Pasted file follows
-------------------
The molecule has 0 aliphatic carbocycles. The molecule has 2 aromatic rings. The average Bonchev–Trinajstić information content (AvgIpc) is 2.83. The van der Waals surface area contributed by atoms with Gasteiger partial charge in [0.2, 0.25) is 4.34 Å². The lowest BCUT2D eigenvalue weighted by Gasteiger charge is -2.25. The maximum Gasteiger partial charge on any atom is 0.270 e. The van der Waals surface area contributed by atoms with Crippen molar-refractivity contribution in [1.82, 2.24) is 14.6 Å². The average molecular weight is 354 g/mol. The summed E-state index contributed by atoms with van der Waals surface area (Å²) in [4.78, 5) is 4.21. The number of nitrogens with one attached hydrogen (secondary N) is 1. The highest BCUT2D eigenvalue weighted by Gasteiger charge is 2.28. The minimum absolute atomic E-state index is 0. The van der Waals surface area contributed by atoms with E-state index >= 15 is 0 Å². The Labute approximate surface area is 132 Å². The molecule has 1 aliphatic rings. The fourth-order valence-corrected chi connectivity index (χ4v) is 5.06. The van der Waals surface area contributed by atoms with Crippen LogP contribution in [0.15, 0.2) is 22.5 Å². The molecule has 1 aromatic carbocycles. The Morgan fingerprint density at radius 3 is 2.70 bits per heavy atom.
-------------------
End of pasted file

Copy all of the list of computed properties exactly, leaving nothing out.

The molecule has 0 aliphatic carbocycles. The molecule has 2 aromatic rings. The average Bonchev–Trinajstić information content (AvgIpc) is 2.83. The van der Waals surface area contributed by atoms with Gasteiger partial charge in [0.2, 0.25) is 4.34 Å². The lowest BCUT2D eigenvalue weighted by Gasteiger charge is -2.25. The maximum Gasteiger partial charge on any atom is 0.270 e. The van der Waals surface area contributed by atoms with Crippen molar-refractivity contribution in [1.82, 2.24) is 14.6 Å². The average molecular weight is 354 g/mol. The summed E-state index contributed by atoms with van der Waals surface area (Å²) in [4.78, 5) is 4.21. The number of nitrogens with one attached hydrogen (secondary N) is 1. The highest BCUT2D eigenvalue weighted by Gasteiger charge is 2.28. The minimum absolute atomic E-state index is 0. The van der Waals surface area contributed by atoms with E-state index >= 15 is 0 Å². The Labute approximate surface area is 132 Å². The molecule has 1 aliphatic rings. The fourth-order valence-corrected chi connectivity index (χ4v) is 5.06. The van der Waals surface area contributed by atoms with Crippen LogP contribution in [0.15, 0.2) is 22.5 Å². The molecule has 1 aromatic carbocycles. The Morgan fingerprint density at radius 3 is 2.70 bits per heavy atom.